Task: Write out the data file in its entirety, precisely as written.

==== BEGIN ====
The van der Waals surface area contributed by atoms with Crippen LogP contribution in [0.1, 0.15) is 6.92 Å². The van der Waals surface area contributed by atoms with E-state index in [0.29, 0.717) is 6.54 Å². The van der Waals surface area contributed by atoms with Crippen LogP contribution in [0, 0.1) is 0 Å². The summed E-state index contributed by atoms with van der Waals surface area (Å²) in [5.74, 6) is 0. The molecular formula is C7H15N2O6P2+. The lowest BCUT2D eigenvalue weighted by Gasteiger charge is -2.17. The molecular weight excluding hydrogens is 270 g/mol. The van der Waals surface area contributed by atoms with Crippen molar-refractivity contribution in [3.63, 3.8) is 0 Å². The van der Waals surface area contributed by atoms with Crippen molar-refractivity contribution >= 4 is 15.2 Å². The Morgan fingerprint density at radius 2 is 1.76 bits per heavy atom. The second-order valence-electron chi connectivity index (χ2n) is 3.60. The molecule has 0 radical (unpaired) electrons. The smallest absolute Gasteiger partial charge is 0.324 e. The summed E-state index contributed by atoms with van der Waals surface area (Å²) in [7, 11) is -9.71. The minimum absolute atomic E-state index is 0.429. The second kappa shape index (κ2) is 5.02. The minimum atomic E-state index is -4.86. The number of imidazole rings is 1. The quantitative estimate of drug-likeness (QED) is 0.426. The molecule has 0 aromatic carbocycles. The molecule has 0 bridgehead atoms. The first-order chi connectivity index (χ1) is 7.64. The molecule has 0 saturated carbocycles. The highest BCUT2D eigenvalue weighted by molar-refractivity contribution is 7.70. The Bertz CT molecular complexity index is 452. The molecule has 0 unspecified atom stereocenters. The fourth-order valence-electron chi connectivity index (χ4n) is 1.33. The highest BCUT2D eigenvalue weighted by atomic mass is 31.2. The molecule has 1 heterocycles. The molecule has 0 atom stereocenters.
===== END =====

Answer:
The van der Waals surface area contributed by atoms with Crippen LogP contribution in [0.1, 0.15) is 6.92 Å². The van der Waals surface area contributed by atoms with E-state index in [0.29, 0.717) is 6.54 Å². The van der Waals surface area contributed by atoms with Crippen LogP contribution in [0, 0.1) is 0 Å². The summed E-state index contributed by atoms with van der Waals surface area (Å²) in [5.74, 6) is 0. The molecular formula is C7H15N2O6P2+. The lowest BCUT2D eigenvalue weighted by Gasteiger charge is -2.17. The molecular weight excluding hydrogens is 270 g/mol. The van der Waals surface area contributed by atoms with Crippen molar-refractivity contribution in [3.63, 3.8) is 0 Å². The van der Waals surface area contributed by atoms with Crippen molar-refractivity contribution >= 4 is 15.2 Å². The Morgan fingerprint density at radius 2 is 1.76 bits per heavy atom. The second-order valence-electron chi connectivity index (χ2n) is 3.60. The molecule has 0 radical (unpaired) electrons. The smallest absolute Gasteiger partial charge is 0.324 e. The summed E-state index contributed by atoms with van der Waals surface area (Å²) in [7, 11) is -9.71. The minimum absolute atomic E-state index is 0.429. The second kappa shape index (κ2) is 5.02. The minimum atomic E-state index is -4.86. The number of imidazole rings is 1. The quantitative estimate of drug-likeness (QED) is 0.426. The molecule has 0 aromatic carbocycles. The molecule has 0 bridgehead atoms. The first-order chi connectivity index (χ1) is 7.64. The molecule has 0 saturated carbocycles. The highest BCUT2D eigenvalue weighted by molar-refractivity contribution is 7.70. The Bertz CT molecular complexity index is 452. The molecule has 0 unspecified atom stereocenters. The fourth-order valence-electron chi connectivity index (χ4n) is 1.33. The highest BCUT2D eigenvalue weighted by atomic mass is 31.2. The molecule has 1 heterocycles. The molecule has 0 atom stereocenters.